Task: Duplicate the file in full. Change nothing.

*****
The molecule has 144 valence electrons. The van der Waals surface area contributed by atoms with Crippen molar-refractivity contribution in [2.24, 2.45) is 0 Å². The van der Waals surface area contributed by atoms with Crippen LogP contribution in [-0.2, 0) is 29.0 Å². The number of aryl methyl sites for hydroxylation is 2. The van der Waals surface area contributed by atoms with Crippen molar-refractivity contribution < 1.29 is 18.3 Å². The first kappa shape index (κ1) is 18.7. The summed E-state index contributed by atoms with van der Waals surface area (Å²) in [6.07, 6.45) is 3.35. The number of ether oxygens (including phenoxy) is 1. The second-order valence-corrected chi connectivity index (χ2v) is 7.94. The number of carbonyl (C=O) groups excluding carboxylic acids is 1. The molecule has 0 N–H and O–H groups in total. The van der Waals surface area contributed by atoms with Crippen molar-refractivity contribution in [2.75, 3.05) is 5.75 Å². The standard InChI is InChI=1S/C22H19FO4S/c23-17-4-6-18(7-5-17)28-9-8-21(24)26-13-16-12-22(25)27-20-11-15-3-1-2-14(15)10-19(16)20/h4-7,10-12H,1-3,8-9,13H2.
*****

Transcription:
The molecule has 144 valence electrons. The van der Waals surface area contributed by atoms with Crippen molar-refractivity contribution in [2.24, 2.45) is 0 Å². The van der Waals surface area contributed by atoms with Crippen LogP contribution in [-0.2, 0) is 29.0 Å². The number of aryl methyl sites for hydroxylation is 2. The van der Waals surface area contributed by atoms with Crippen molar-refractivity contribution < 1.29 is 18.3 Å². The first kappa shape index (κ1) is 18.7. The summed E-state index contributed by atoms with van der Waals surface area (Å²) in [6.07, 6.45) is 3.35. The number of ether oxygens (including phenoxy) is 1. The second-order valence-corrected chi connectivity index (χ2v) is 7.94. The number of carbonyl (C=O) groups excluding carboxylic acids is 1. The molecule has 0 N–H and O–H groups in total. The van der Waals surface area contributed by atoms with Crippen molar-refractivity contribution in [2.75, 3.05) is 5.75 Å². The standard InChI is InChI=1S/C22H19FO4S/c23-17-4-6-18(7-5-17)28-9-8-21(24)26-13-16-12-22(25)27-20-11-15-3-1-2-14(15)10-19(16)20/h4-7,10-12H,1-3,8-9,13H2.